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Health Matters
February 11, 2019

Blockchain for Healthcare Data

MHT Partners  | Healthcare Investment Bank

Blockchain for Healthcare Data | A Means to Improve Interoperability and Transportability of Patient Medical Records

Change Healthcare’s, a provider of healthcare technology solutions, recent acquisition of PokitDok, a leading provider of platform-as-a-service tools and software for developing healthcare applications, highlights the promise of using blockchain technology to streamline the management and analysis of patient healthcare data.

As noted in Change Healthcare’s December 18th press release:

“This acquisition is about practical innovation to create a more connected, transparent and efficient healthcare system where patients control their own information,” said Kris Joshi, Ph.D., executive vice president and president, Network Solutions, Change Healthcare. “As the leader in blockchain for healthcare and with one of the most extensive open API marketplaces available, with PokitDok we are bringing together synergistic assets and technical expertise for delivering additional capabilities to our customers and accelerated value to digital health markets.”

For years the global healthcare industry has struggled to find a streamlined way to manage patient records. The emergence of blockchain and secure, decentralized data management technologies, may offer a way to create portable, interoperable digital health records for patients.

A Radically Oversimplified Blockchain Primer

A blockchain refers to the way data is structured and stored and is commonly described as a financial ledger with entries or records of transactions. Each transaction is digitally signed to ensure its authenticity and that it is not altered. Digital ledger entries are distributed across a number of different computers, servers, and devices.  These multiple layers, or data storage points, serve the purpose of establishing a consensus about the transaction in nearly real time; each has copies of the existing authenticated ledger distributed amongst them. When a new transaction or an edit to an existing transaction comes in to a blockchain, a majority of the nodes within a blockchain infrastructure must execute algorithms to evaluate and verify the history of the individual blockchain block that is proposed. If a majority of the nodes come to a consensus that the history and signature is valid, the new block of transactions is accepted into the ledger and a new block is added to the chain of transactions. This model allows blockchain to act as a distributed ledger without the need for a central authority to affirm which transactions are valid.

Implications for Healthcare

The highly trustworthy, private, available, and decentralized nature of data stored in blockchains makes the technology an interesting candidate for managing patient health records.  Across most health systems, and even in some hospitals, there are multiple electronic medical records (“EMRs”) or other sources of patient information.  Each system has its own way of recording data and connecting with other systems, making it extraordinarily difficult to share medical records when patients are traveling, or even between different facilities within the same health system.  Sometimes important health records cannot be located in a timely fashion, or at all, leading to complications in treatment and resulting in avoidable costs.  Blockchain technologies are well positioned to address these issues of portability and accessibility of patient health records.  The creation of a healthcare blockchain will allow each patient encounter with a healthcare provider, routine checkup, prescription, allergy, etc., to be added to an individual’s record, irrespective of the healthcare IT system being used to record the data initially and solving current interoperability issues while creating a secure way to store highly personal protected information.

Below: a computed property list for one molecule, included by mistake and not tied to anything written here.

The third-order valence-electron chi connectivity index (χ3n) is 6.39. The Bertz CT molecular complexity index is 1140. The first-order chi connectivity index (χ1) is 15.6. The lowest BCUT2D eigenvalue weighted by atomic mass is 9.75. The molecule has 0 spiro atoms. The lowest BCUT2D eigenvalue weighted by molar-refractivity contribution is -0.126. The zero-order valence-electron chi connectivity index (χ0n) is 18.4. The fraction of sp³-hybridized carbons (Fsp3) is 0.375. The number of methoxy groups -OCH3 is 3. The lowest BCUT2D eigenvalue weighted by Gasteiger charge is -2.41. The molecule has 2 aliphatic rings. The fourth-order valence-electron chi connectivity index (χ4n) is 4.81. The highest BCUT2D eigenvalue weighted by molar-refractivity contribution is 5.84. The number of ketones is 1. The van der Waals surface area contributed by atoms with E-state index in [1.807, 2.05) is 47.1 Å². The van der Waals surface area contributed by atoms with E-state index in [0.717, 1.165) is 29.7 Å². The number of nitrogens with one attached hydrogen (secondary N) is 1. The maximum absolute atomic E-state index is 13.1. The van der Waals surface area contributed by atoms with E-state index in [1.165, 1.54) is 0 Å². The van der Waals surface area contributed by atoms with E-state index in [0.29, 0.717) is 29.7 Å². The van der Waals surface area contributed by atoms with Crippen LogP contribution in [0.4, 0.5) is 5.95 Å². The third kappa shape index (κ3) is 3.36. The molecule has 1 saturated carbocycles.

While large-scale commercial healthcare blockchains have not been deployed yet, MHT Partners views it as being only a matter of time before leading healthcare systems and healthcare IT developers begin to leverage the potential of blockchain technology to begin to stitch together a global patchwork of disparate EMRs and other sources of patient data.

In addition to the benefits noted above, this common record could allow for research across large cohorts over long periods of time on an anonymous basis or sync with wearable health devices providing physicians or emergency responders with real-time patient data in the field.  The applications for blockchain technology abound and will surely transform the way we manage healthcare data.  It will be exciting to see the developments and changes introduced to healthcare systems in the coming years.

MHT Partners, a leading healthcare services investment bank, provides bespoke advisory services to niche market business in the middle market. If you would like to learn more about MHT’s healthcare services practice, please e-mail Taylor Curtis ( or Alex Sauter (

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